- Growing up in an underserved area of Phoenix, second-year College of Medicine - Tucson student Caylan Moore was inspired to help others by his grandmother’s dedication and commitment to their community. “I have learned the power my background brings to a patient encounter,” he says. “I am so excited to return to Maryvale one day to practice. I want to be a living representation that no matter where you come from, you can achieve any dream.”
- First-year College of Medicine - Phoenix student Abigail Solorio, a graduate of the Pathway Scholars Program, grew up in an underserved Phoenix community and witnessed health care disparities firsthand. She distinctly remembers never seeing a doctor that looked like her or her family. “I want to become the physician whom I wish my family had when they were in need of care,” she says. “To be able to commit to serving in Arizona is very exciting. This is a passion of mine. This is why I went into medicine.” She is also pursuing a master’s degree in public health.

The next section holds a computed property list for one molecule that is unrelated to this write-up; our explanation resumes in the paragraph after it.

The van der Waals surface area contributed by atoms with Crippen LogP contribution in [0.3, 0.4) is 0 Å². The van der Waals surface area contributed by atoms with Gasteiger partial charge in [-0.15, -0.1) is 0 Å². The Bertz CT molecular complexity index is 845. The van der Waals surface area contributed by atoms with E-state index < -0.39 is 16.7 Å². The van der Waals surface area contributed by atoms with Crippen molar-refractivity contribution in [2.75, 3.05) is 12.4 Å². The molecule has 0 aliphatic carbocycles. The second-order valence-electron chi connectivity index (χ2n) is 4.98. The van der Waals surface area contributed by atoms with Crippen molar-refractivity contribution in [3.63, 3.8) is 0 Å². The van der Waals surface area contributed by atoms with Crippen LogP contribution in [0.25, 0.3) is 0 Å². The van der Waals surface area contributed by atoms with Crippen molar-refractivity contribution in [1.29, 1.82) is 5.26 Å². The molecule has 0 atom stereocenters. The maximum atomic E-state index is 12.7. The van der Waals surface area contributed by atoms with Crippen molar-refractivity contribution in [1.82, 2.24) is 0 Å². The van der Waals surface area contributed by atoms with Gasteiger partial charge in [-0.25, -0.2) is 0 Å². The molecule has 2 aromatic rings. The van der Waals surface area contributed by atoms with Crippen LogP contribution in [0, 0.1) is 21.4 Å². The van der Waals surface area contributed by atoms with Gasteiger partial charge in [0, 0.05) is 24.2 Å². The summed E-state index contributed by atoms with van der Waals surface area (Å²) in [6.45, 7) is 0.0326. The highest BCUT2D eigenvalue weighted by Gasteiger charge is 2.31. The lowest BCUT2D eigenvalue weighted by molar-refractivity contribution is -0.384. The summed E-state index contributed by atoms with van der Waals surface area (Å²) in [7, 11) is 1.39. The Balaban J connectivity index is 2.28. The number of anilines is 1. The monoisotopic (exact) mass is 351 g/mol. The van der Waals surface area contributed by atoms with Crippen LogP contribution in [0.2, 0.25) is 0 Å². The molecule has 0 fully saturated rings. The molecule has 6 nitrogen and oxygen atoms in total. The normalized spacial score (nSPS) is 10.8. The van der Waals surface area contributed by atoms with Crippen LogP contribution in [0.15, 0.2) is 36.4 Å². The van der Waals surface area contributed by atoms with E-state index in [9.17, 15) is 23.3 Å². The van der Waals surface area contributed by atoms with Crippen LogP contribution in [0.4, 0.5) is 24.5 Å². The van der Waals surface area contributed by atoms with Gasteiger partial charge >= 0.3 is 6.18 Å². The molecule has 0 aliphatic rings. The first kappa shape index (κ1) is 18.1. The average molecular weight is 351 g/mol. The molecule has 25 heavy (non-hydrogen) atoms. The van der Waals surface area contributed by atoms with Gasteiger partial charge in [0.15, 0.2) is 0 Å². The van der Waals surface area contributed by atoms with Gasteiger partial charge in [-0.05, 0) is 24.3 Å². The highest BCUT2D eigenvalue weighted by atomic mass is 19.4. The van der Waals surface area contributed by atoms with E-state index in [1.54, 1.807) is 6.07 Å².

The eight College of Medicine – Phoenix recipients are: Kathryn Blevins, Merrion Dawson, Megan Kelly, Alicia Leslie, George Nguyen, Jasper Puracan, Abigail Solorio and C. Maryssa Spires.
The 21 College of Medicine – Tucson recipients are: Oumou Bah, Dawn Bowling, Joshua Calton, Guadalupe Davila, Layne Genco, Raymond Larez, Julia Liatti, Gabrielle Milillo, Radu Moga, Caylan Moore, Isabel Nava-Marquez, China Rae Newman, Leila Noghrehchi, Kaloni Philipp, Cara Popeski, Anna Ressel, Naiby Rodriguez, Hannah Shy, Beverley Trutter, Berna Villanueva and Cazandra Zaragoza.
Media Kit: https://arizona.box.com/v/PCPscholarship
Scholarship Video Recap: https://vimeo.com/388034025
Several scholarship recipients available for interview are featured in this video.
NOTE: Other photos/graphics/logos available upon request.
About the University of Arizona Health Sciences
The University of Arizona Health Sciences is the statewide leader in biomedical research and health professions training. The UArizona Health Sciences includes the Colleges of Medicine (Tucson and Phoenix), Nursing, Pharmacy, and the Mel and Enid Zuckerman College of Public Health, with main campus locations in Tucson and the growing Phoenix Biomedical Campus in downtown Phoenix. From these vantage points, the Health Sciences reaches across the state of Arizona and the greater Southwest to provide cutting-edge health education, research and community outreach services. A major economic engine, the Health Sciences employs nearly 5,000 people, has approximately 900 faculty members and garners $200 million in research grants and contracts annually. For more information: uahs.arizona.edu (Follow us: Facebook | Twitter | YouTube | LinkedIn | Instagram).